June 23, 2016

Little Free Library sees vandalism, Kansas City experiences the power of a Little Free Library


McDermott's Little Free Library. Image courtesy of KSHB

Wendy McDermott’s Little Free Library. Image courtesy of KSHB.

We’ve reported on jerks here before. You might, for example, recall that one jerk in Australia who single-handedly took down a bookstore in Melbourne, or that jerk (or group of jerks) who stole hundreds of books that were to be donated to prisoners in Texas. Or how about those Russian jerks who were stealing from their public libraries only to burn the booty—remember them? And then there is, of course, this jerk, whom we’ve reported on, well, pretty extensively over the years—for example: here, here, here, here, and here. All of this is to say, say what you will about jerks, but what they lack in goodness, they plenty make up for in nefarious variety.

Also, they are thoughtless and mean.

Our jerk of the week this week hails from Kansas City, Missouri, and is worst known for recently attempting to destroy a passion project of Missourian Wendy McDermott. McDermott, though admittedly not a huge reader herself, understands the importance of community. She also understands a library’s near-miraculous ability to foster community, to bring people together in a meaningful way. And so Wendy built a Little Free Library just outside of her home, which is on a corner that sees a lot of bike and foot traffic. But, as Ariel Rothfield reports for KSHB, a Kansas City NBC affiliate:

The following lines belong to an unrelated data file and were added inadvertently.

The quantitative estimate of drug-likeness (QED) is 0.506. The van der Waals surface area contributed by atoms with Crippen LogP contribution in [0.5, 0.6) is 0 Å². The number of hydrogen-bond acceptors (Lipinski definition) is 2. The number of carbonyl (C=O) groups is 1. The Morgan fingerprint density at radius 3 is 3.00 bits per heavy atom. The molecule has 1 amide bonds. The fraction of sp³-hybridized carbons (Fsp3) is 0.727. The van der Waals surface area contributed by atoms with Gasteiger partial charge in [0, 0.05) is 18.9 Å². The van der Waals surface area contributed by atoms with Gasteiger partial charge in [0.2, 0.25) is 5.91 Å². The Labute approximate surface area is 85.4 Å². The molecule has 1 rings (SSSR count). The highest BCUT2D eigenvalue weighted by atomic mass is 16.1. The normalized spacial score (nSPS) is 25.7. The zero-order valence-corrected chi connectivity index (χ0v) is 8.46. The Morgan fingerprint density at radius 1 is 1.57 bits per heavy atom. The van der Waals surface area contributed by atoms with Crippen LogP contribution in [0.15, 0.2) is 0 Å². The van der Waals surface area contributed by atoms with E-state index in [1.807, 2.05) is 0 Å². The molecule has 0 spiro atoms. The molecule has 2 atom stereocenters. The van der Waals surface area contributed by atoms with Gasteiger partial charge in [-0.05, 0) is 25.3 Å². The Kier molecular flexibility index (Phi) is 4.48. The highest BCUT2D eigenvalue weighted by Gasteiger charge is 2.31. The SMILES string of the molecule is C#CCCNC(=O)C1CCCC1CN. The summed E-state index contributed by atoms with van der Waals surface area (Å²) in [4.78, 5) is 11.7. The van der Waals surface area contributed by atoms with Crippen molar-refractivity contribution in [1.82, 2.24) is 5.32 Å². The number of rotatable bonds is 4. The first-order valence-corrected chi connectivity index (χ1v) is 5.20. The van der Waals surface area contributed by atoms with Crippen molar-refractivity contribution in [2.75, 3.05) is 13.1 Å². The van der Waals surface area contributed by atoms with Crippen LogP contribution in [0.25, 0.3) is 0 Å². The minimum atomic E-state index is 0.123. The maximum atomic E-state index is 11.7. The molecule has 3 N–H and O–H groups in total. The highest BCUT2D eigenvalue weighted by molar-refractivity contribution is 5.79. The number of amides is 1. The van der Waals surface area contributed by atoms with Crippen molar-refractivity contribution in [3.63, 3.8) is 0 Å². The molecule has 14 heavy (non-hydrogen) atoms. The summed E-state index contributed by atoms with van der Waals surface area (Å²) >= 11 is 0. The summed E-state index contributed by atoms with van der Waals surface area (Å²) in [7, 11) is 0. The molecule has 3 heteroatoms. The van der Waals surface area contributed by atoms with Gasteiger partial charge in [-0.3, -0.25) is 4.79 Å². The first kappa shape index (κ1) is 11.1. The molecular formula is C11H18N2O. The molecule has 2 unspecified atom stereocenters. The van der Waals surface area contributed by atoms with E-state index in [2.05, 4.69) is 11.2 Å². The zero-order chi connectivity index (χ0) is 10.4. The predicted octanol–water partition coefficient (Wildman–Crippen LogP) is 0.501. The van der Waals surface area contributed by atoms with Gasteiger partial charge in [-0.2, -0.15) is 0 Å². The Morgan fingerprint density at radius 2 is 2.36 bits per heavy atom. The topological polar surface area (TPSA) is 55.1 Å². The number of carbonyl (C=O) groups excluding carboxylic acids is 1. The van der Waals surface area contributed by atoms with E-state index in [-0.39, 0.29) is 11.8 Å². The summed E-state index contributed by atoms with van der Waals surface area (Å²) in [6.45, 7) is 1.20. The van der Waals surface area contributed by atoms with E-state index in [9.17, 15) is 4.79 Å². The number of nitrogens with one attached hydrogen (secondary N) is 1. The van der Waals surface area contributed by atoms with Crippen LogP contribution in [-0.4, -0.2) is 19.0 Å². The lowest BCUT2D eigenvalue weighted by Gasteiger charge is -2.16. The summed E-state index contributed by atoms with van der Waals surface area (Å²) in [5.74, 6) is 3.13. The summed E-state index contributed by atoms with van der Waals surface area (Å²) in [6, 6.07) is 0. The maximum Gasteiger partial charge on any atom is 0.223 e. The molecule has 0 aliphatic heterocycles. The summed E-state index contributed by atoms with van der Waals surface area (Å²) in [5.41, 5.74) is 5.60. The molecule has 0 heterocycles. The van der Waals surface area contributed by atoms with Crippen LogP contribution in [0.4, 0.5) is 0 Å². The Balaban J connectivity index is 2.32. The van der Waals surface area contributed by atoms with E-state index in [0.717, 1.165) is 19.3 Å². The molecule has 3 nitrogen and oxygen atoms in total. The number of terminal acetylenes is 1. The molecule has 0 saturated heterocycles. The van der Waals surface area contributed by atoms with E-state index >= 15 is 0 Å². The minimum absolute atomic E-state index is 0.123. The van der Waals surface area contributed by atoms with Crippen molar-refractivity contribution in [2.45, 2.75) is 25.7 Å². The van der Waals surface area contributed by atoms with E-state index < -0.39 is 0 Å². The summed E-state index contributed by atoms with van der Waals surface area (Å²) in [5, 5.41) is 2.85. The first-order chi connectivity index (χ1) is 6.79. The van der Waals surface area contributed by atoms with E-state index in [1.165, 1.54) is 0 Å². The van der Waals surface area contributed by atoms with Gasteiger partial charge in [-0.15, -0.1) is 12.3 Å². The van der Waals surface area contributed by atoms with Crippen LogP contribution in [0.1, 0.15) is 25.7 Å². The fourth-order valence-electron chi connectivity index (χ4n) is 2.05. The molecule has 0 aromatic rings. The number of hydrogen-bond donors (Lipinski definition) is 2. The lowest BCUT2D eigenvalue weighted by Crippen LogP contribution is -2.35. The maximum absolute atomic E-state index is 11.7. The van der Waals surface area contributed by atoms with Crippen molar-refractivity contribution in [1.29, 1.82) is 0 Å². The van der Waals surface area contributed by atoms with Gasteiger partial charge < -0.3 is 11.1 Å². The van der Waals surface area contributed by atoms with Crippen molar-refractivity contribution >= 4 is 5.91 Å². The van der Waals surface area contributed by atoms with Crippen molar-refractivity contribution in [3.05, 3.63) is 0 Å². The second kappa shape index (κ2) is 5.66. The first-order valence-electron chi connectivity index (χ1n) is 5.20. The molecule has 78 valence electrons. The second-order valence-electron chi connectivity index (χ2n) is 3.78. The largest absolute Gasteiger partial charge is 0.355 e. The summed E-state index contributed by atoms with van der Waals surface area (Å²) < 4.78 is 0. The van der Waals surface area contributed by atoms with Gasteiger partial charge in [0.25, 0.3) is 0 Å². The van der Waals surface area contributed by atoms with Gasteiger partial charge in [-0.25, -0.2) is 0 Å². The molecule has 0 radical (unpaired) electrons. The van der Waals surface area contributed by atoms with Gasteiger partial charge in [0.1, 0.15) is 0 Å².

[L]ast week, nearly a month after it was installed, vandals targeted McDermott’s project. They smashed the glass door, cut the solar panel used to light the library at night and tore and burned some of the books.

About 40 books were in the case before the vandalism. Only two books remained in tact after the vandalism.

“They were around the street, they were a couple blocks away. To the right, to the left. Some were burned, some were just ripped,” she said. “I don’t get it. I have to be honest, I don’t understand.”

Among the two books left unscathed, no doubt, was a copy of How to Not Be a Jerk, left originally by a reformed jerk and looked over by the jerk under scrutiny. Thankfully, the young community of the Little Free Library, in the days following the vandalism, displayed its knack for uniting behind good causes. Indeed, less than a week after the jerk’s attempt to dismantle McDermott’s little yellow house of friendship and knowledge, the library is back in action: rebuilt, restocked, reopened, de-jerked.



Chad Felix is the Director of Library and Academic Marketing at Melville House, and a former bookseller.